Genital human papillomavirus, also known as HPV, is a sexually transmitted viral infection. There are more than 40 different kinds of HPV that can infect the genitalia, mouth and throats of men and women. For some people, the immune system will remove the infection over the course of two years, but, for others, HPV may lead to genital warts or cancers of the cervix, vulva, vagina and anus.
Endometriosis is a painful medical condition that affects many women. It occurs when the endometrium (the tissue that normally lines the uterus) grows beyond the uterus and into other parts of the pelvic area. Endometriosis most commonly affects the ovaries, fallopian tubes and bowels, and the pelvic region behind the uterus. In rare cases, endometrial tissue can spread beyond the pelvis to other areas of the body.
An ovarian cyst is a fluid-filled sac that can form in the ovaries. The ovaries are two small organs that produce eggs and female hormones. The ovaries affect our body's appearance, menstrual cycle and pregnancy.
Polycystic ovary syndrome, also known as PCOS, is a condition that affects a woman's ovaries. The causes of polycystic ovary syndrome are unknown but it is known that between 5 percent to 10 percent of the women in the United States are affected by this condition. It is the leading cause of infertility in women.
A sexually transmitted disease (STD) is a disease or infection that is spread from one person to another through sexual contact. Most STDs are caused by bacteria, parasites or viruses, that are transmitted through contact with the genitals, skin, mouth, rectum, or bodily fluids. There are many different types of viruses that are characterized as STDs, some of which include:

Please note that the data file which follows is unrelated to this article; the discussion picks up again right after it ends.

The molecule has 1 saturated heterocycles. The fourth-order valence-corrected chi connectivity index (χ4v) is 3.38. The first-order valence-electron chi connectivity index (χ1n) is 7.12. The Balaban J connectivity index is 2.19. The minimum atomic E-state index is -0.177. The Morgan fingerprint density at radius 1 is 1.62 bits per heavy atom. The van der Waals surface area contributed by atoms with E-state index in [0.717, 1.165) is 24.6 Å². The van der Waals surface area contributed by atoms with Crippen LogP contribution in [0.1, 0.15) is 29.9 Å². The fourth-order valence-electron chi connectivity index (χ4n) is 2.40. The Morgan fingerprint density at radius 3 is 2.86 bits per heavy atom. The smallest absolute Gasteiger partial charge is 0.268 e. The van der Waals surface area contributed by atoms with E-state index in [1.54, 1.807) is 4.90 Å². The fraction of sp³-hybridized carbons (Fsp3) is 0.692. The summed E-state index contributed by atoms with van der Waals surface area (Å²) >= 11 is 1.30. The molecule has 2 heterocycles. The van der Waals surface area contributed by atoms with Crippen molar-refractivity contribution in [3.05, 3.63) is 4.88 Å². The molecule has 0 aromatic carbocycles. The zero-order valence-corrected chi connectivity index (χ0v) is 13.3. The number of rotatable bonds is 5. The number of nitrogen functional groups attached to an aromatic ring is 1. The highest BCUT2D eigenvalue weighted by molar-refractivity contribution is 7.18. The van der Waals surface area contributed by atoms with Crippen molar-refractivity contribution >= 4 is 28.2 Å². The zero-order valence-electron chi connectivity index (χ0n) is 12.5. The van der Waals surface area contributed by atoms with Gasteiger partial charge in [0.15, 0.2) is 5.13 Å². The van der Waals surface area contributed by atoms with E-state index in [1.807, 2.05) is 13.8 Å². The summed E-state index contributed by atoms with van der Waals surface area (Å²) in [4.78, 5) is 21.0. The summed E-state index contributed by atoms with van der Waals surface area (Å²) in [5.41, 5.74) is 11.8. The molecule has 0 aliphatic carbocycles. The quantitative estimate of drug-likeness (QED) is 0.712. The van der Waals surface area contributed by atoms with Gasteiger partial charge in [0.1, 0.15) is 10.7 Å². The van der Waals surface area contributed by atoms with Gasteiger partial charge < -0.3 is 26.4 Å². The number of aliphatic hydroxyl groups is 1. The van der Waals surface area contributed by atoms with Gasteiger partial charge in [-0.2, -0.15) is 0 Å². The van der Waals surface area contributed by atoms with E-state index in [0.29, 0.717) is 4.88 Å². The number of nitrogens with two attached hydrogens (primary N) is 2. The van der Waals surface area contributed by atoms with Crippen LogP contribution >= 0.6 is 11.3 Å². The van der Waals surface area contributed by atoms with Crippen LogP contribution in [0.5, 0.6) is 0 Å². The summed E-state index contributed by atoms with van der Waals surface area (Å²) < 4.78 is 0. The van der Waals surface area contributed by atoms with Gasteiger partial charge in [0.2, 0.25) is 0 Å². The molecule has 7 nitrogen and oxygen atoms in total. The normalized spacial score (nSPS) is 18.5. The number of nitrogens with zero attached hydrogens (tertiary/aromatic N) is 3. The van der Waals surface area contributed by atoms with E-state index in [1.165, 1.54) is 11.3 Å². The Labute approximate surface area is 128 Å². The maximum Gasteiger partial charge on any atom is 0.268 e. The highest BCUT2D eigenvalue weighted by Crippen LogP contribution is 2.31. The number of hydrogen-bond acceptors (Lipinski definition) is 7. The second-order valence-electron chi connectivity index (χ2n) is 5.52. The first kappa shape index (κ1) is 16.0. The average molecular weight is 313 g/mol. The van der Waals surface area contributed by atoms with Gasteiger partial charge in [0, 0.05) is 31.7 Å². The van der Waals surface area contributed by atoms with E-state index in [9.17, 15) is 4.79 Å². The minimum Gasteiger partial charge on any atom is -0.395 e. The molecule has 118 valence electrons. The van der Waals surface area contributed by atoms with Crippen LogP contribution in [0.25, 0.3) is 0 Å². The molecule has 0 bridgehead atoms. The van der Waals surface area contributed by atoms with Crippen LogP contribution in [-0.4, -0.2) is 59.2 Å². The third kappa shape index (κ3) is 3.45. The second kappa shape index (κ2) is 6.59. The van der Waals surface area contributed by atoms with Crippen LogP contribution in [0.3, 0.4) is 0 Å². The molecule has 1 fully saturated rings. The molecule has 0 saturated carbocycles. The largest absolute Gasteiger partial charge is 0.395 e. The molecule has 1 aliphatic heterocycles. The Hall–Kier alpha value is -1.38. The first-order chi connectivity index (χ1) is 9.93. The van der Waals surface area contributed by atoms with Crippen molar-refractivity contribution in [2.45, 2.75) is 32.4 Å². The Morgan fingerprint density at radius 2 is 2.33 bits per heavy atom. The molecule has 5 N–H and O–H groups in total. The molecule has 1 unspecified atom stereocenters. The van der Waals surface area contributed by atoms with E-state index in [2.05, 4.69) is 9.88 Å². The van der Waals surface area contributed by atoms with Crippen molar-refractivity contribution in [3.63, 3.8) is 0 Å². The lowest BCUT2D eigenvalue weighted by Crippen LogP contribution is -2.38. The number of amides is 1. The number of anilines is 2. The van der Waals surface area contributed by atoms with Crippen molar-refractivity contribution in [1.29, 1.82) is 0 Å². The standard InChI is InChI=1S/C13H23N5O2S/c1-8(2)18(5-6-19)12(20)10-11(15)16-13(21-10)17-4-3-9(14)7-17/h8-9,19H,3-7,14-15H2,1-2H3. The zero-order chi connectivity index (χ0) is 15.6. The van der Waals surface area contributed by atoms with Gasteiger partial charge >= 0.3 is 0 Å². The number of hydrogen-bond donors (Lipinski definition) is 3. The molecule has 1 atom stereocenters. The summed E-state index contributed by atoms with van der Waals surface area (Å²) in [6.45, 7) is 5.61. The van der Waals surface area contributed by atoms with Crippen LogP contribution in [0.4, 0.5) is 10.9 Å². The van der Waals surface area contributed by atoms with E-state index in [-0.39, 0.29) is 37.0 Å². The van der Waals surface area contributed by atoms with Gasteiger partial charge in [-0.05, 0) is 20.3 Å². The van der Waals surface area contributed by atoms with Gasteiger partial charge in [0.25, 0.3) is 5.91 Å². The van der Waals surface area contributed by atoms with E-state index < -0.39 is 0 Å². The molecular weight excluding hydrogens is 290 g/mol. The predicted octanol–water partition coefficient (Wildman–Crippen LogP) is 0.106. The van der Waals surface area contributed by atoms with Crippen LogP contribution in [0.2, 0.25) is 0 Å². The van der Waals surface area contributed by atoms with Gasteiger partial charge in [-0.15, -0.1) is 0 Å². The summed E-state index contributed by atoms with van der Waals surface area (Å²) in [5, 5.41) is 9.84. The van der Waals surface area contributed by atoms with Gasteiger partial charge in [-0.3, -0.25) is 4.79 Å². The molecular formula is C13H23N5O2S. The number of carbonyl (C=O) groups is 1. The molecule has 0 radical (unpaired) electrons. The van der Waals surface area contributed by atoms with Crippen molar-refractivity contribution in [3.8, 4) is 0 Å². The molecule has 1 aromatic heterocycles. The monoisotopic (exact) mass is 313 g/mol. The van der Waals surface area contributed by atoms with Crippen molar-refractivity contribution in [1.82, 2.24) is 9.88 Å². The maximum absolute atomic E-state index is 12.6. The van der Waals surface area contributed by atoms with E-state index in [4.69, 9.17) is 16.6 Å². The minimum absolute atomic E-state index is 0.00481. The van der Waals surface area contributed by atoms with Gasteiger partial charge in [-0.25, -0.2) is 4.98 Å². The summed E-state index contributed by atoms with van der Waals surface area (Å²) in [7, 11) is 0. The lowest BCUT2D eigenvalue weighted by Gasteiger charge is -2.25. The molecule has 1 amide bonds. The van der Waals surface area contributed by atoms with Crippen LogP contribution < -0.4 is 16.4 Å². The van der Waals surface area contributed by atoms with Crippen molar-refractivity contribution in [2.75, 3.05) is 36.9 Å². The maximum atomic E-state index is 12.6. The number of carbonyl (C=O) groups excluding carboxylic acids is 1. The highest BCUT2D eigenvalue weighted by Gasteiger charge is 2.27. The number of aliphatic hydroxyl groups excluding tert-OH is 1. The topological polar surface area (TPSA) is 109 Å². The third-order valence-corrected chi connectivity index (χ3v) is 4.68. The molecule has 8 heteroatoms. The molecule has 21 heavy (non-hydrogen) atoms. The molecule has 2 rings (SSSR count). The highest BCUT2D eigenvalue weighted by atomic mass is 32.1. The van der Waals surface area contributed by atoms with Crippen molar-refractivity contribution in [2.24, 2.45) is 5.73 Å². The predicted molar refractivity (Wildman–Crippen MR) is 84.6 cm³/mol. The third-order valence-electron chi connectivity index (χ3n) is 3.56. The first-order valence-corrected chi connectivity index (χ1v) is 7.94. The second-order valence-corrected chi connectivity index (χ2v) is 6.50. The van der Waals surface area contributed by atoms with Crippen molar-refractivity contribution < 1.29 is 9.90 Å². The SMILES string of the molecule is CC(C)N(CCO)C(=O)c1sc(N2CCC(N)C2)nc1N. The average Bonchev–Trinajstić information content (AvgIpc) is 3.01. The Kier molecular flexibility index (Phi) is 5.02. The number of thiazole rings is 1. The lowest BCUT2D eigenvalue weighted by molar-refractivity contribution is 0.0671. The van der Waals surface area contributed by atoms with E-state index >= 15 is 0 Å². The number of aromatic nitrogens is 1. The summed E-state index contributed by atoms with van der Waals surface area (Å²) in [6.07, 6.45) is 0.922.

Urinary incontinence, also known as UI, is a common condition that involves the involuntary loss of urine. Although it is not usually a serious condition, UI can be embarrassing and affect a person's daily life. Urinary incontinence is most common in women, especially during and after pregnancy, but can affect people of all ages.
A urinary tract infection (UTI) is a common infection of the urinary system, which includes the kidneys, ureters, bladder and urethra. The urinary tract refers to just the bladder and the urethra, and an infection can develop in either of these areas. These infections occur much more frequently in women than in men and may cause intense pain and discomfort.
Uterine fibroids, also known as myomas, are tumors that grow in the uterine walls. They are usually benign and can range in size and quantity. The exact cause of uterine fibroids is unknown, but they may be affected by hormones and genetics, as women are more likely to develop fibroids if they have a family member with the condition. Most fibroids do not cause any symptoms and do not require any treatment, however, in some cases they may lead to pregnancy complications. Uterine fibroids are most common in women over the age of 30 and during the reproductive years.